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How education works in practice

The Chinese take education very seriously and students are often under great parental and peer pressure to succeed. For centuries, education has been seen as the key to future prosperity. Confucian thinking introduced the Imperial Exam System, under which civil servants, government officials etc. were obliged to pass exams in order to be employed. Often the exams had no practical element and officials were selected on their ability to write poetry or on the beauty of their calligraphy.

Today, under the Communist Party, the exam system is still paramount.  Students spend most of their time memorising, and 'listen and repeat' is the main method of instilling knowledge. Teachers are held in high regard (if not rewarded highly in financial terms) and are very much seen as authority figures. Unlike in western schools, where it could be said that the primary goal of the teacher is to direct the students towards knowledge, the Chinese method sees the students as empty containers to be filled from the teacher's store of knowledge. This leads to a number of problems for foreign teachers entering the system.

Chinese education is fact based. Students are continually trying to 'remember' the facts. Walking around the campus of any Chinese institute of higher education, you will meet students sitting under the trees reciting their text books in an effort to memorise them. They will 'learn' page after page of English conversation by heart, yet be unable to use the language. Success in language learning is not measured in fluency,  but in the volume of 'vocabulary' and grammar rules you have memorised.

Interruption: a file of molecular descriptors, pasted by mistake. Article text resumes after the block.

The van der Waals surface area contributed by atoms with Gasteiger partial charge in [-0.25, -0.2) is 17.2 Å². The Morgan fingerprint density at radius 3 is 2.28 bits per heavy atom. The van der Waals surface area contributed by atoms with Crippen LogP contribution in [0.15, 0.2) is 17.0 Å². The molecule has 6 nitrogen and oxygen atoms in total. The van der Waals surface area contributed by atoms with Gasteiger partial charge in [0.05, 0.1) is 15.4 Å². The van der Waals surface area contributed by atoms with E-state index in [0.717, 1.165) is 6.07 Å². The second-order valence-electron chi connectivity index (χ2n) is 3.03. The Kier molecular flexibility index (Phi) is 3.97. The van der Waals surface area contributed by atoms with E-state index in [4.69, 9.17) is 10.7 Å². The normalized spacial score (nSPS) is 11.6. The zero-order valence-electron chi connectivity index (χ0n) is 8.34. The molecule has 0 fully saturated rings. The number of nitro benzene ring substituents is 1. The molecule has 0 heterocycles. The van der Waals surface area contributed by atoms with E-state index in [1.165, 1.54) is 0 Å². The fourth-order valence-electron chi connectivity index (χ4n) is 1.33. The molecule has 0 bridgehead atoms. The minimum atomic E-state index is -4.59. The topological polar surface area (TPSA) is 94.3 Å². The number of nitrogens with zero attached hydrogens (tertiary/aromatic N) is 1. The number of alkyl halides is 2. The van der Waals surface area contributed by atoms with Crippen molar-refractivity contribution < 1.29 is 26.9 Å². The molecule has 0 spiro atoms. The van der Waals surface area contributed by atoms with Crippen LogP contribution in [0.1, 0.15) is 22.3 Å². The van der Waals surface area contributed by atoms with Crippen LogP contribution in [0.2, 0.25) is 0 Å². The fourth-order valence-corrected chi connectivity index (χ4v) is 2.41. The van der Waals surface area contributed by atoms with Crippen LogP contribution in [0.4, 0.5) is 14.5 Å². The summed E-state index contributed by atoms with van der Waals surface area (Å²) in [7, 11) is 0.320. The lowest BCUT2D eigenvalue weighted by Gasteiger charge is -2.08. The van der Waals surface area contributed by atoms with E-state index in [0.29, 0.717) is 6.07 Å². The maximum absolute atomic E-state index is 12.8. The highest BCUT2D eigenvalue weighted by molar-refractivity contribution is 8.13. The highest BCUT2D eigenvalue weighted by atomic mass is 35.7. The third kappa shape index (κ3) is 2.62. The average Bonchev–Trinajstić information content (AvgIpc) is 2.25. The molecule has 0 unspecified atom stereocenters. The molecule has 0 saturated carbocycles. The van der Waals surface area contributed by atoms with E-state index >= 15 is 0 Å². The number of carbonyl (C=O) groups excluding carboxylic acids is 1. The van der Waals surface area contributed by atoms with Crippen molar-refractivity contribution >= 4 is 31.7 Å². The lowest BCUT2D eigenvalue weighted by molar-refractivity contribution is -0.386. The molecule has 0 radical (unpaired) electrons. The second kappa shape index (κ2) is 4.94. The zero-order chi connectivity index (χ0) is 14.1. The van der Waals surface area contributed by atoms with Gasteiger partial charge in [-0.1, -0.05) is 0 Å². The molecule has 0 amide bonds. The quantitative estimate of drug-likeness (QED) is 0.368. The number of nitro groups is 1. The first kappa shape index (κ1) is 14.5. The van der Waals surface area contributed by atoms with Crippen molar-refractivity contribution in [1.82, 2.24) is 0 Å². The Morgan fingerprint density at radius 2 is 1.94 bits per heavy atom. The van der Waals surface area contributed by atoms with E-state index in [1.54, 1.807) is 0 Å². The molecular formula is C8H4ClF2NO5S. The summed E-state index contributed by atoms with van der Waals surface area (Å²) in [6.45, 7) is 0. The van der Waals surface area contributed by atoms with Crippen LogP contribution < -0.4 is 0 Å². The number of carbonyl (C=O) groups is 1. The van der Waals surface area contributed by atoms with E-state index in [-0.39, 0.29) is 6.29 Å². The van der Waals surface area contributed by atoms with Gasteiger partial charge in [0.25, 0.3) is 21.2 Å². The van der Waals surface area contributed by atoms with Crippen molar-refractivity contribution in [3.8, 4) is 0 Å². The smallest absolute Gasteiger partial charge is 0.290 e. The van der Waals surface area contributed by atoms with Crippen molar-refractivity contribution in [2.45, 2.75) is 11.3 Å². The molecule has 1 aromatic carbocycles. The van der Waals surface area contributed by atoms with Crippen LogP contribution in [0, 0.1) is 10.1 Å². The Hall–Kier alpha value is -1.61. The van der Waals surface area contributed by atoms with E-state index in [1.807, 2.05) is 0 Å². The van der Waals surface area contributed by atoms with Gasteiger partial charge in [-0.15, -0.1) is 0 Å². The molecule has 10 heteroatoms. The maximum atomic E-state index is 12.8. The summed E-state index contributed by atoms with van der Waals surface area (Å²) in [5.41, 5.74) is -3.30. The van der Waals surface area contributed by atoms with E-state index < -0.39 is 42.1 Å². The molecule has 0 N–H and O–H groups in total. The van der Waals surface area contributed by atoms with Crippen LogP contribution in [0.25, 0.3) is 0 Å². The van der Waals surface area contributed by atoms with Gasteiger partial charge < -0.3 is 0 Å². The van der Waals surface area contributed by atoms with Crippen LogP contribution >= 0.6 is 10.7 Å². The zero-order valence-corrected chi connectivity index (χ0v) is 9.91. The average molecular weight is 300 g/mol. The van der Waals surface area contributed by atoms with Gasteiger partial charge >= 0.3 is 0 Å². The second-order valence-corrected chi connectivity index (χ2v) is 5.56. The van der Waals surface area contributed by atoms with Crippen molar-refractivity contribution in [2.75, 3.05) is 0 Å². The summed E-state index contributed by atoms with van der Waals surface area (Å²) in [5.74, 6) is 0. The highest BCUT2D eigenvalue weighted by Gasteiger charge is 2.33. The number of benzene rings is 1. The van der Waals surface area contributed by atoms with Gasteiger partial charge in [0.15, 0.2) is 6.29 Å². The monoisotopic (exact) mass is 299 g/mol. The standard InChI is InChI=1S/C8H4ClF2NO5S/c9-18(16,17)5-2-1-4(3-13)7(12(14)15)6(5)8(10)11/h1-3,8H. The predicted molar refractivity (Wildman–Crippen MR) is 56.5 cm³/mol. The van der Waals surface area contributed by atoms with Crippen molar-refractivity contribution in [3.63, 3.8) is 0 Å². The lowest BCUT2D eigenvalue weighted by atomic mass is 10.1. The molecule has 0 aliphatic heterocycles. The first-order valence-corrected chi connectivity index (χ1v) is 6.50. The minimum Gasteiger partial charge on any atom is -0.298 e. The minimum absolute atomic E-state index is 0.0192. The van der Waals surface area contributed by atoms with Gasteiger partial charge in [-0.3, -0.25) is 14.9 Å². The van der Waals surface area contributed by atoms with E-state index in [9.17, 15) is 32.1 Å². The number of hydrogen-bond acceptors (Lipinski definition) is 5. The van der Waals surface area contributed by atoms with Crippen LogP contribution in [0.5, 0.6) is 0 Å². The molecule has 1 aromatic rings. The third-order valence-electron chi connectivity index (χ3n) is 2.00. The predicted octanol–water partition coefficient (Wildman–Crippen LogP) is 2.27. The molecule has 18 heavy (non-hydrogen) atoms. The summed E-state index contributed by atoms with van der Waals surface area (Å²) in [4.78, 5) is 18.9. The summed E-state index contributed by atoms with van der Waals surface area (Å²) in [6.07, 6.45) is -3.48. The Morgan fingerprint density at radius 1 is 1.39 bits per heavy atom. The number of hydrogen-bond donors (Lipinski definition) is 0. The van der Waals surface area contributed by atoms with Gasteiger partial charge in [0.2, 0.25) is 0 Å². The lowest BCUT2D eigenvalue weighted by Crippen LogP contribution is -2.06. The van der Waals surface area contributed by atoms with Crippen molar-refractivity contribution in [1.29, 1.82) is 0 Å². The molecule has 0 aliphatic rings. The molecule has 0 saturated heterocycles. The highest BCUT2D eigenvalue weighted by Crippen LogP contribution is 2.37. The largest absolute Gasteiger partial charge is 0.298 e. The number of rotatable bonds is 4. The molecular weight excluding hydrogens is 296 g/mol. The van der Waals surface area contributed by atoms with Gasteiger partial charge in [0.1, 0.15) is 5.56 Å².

Classes in junior and middle schools tend to have 50-60 students and they spend much of their time reciting. "Listen and repeat" is the teachers' main instruction. Many teachers are aware that the class size is a serious problem, especially in language learning, but there is little they can do to counter it.

This dependence on memory leads to a situation in which the 'teacher is infallible, the text-book is infallible." Students often report that they 'haven't learned the book yet.' In one teacher training college I was asked, "What do you do if something terrible happens in class?" I couldn't imagine what calamitous event the student was predicting so I asked for an example. "What if a student asks a question and you don't know the answer?" For a Chinese trainee-teacher this was the most appalling thing that could happen - loss of face.

This leads to perhaps the most common complaint from foreign teachers. Chinese students generally show a complete lack of study skills and there is an almost complete absence of critical thinking. For example, literature students memorise the names of western authors and their works. They seldom actually read the texts. When studying a poem, they will be told the meaning and interpretation by their teacher and are expected to repeat this interpretation verbatim in the examination. I once asked a group of university third year students what they thought of a poem I had asked them to read and was told,